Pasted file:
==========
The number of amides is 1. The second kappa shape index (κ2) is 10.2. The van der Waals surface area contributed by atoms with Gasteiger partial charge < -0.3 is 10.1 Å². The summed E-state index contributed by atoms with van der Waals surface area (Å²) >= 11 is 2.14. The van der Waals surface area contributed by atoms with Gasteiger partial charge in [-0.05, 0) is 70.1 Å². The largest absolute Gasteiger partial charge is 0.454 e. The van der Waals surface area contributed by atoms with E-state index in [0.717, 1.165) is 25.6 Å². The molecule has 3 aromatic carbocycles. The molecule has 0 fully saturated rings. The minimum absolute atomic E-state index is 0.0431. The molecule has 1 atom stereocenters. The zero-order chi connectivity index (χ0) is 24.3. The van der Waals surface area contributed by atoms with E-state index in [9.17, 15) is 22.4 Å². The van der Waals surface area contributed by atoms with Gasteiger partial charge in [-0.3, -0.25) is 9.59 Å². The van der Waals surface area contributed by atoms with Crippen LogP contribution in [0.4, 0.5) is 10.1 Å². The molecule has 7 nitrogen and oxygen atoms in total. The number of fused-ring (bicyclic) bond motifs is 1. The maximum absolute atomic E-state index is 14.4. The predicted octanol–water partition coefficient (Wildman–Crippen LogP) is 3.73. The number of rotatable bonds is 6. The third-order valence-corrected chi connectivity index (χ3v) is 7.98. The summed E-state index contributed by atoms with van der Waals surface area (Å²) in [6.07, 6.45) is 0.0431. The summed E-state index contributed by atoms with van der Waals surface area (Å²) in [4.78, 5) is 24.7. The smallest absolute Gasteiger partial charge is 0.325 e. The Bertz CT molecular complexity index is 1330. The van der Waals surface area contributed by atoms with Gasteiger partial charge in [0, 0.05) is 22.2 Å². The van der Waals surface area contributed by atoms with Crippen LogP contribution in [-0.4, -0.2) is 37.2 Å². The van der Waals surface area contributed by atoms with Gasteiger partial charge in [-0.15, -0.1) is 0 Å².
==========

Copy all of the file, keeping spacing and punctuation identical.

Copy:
The number of amides is 1. The second kappa shape index (κ2) is 10.2. The van der Waals surface area contributed by atoms with Gasteiger partial charge < -0.3 is 10.1 Å². The summed E-state index contributed by atoms with van der Waals surface area (Å²) >= 11 is 2.14. The van der Waals surface area contributed by atoms with Gasteiger partial charge in [-0.05, 0) is 70.1 Å². The largest absolute Gasteiger partial charge is 0.454 e. The van der Waals surface area contributed by atoms with E-state index in [0.717, 1.165) is 25.6 Å². The molecule has 3 aromatic carbocycles. The molecule has 0 fully saturated rings. The minimum absolute atomic E-state index is 0.0431. The molecule has 1 atom stereocenters. The zero-order chi connectivity index (χ0) is 24.3. The van der Waals surface area contributed by atoms with E-state index in [9.17, 15) is 22.4 Å². The van der Waals surface area contributed by atoms with Gasteiger partial charge in [-0.3, -0.25) is 9.59 Å². The van der Waals surface area contributed by atoms with Crippen LogP contribution in [0.4, 0.5) is 10.1 Å². The molecule has 7 nitrogen and oxygen atoms in total. The number of fused-ring (bicyclic) bond motifs is 1. The maximum absolute atomic E-state index is 14.4. The predicted octanol–water partition coefficient (Wildman–Crippen LogP) is 3.73. The number of rotatable bonds is 6. The third-order valence-corrected chi connectivity index (χ3v) is 7.98. The summed E-state index contributed by atoms with van der Waals surface area (Å²) in [6.07, 6.45) is 0.0431. The summed E-state index contributed by atoms with van der Waals surface area (Å²) in [4.78, 5) is 24.7. The smallest absolute Gasteiger partial charge is 0.325 e. The Bertz CT molecular complexity index is 1330. The van der Waals surface area contributed by atoms with Gasteiger partial charge in [0, 0.05) is 22.2 Å². The van der Waals surface area contributed by atoms with Crippen LogP contribution in [-0.4, -0.2) is 37.2 Å². The van der Waals surface area contributed by atoms with Gasteiger partial charge in [-0.15, -0.1) is 0 Å².